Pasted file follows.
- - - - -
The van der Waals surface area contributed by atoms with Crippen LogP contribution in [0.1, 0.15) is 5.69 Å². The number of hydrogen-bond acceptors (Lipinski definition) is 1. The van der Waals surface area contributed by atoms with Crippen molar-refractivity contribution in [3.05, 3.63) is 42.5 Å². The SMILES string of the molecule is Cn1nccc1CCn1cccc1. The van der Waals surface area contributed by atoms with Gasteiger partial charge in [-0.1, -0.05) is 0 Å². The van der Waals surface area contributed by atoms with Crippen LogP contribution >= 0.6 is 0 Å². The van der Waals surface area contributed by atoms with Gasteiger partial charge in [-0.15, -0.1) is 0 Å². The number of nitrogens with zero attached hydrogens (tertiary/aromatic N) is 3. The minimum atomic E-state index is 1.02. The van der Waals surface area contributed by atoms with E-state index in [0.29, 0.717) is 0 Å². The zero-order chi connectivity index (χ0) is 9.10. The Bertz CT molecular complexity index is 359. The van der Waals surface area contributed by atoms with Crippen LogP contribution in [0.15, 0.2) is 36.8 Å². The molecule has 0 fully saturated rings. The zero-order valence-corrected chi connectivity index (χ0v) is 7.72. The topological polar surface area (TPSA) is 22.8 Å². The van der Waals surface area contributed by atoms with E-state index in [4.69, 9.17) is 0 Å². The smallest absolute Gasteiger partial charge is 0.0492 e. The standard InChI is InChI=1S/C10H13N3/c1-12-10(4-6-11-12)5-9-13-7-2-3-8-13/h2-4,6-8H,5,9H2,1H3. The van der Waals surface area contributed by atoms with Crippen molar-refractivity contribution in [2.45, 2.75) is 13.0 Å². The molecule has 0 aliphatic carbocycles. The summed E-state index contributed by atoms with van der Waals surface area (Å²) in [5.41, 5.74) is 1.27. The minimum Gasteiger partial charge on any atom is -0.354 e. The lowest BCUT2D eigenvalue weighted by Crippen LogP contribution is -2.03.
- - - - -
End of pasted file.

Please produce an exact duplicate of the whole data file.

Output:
The van der Waals surface area contributed by atoms with Crippen LogP contribution in [0.1, 0.15) is 5.69 Å². The number of hydrogen-bond acceptors (Lipinski definition) is 1. The van der Waals surface area contributed by atoms with Crippen molar-refractivity contribution in [3.05, 3.63) is 42.5 Å². The SMILES string of the molecule is Cn1nccc1CCn1cccc1. The van der Waals surface area contributed by atoms with Gasteiger partial charge in [-0.1, -0.05) is 0 Å². The van der Waals surface area contributed by atoms with Crippen LogP contribution >= 0.6 is 0 Å². The van der Waals surface area contributed by atoms with Gasteiger partial charge in [-0.15, -0.1) is 0 Å². The number of nitrogens with zero attached hydrogens (tertiary/aromatic N) is 3. The minimum atomic E-state index is 1.02. The van der Waals surface area contributed by atoms with E-state index in [0.29, 0.717) is 0 Å². The zero-order chi connectivity index (χ0) is 9.10. The Bertz CT molecular complexity index is 359. The van der Waals surface area contributed by atoms with Crippen LogP contribution in [0.15, 0.2) is 36.8 Å². The molecule has 0 fully saturated rings. The zero-order valence-corrected chi connectivity index (χ0v) is 7.72. The topological polar surface area (TPSA) is 22.8 Å². The van der Waals surface area contributed by atoms with E-state index in [4.69, 9.17) is 0 Å². The smallest absolute Gasteiger partial charge is 0.0492 e. The standard InChI is InChI=1S/C10H13N3/c1-12-10(4-6-11-12)5-9-13-7-2-3-8-13/h2-4,6-8H,5,9H2,1H3. The van der Waals surface area contributed by atoms with Crippen molar-refractivity contribution in [2.45, 2.75) is 13.0 Å². The molecule has 0 aliphatic carbocycles. The summed E-state index contributed by atoms with van der Waals surface area (Å²) in [5.41, 5.74) is 1.27. The minimum Gasteiger partial charge on any atom is -0.354 e. The lowest BCUT2D eigenvalue weighted by Crippen LogP contribution is -2.03.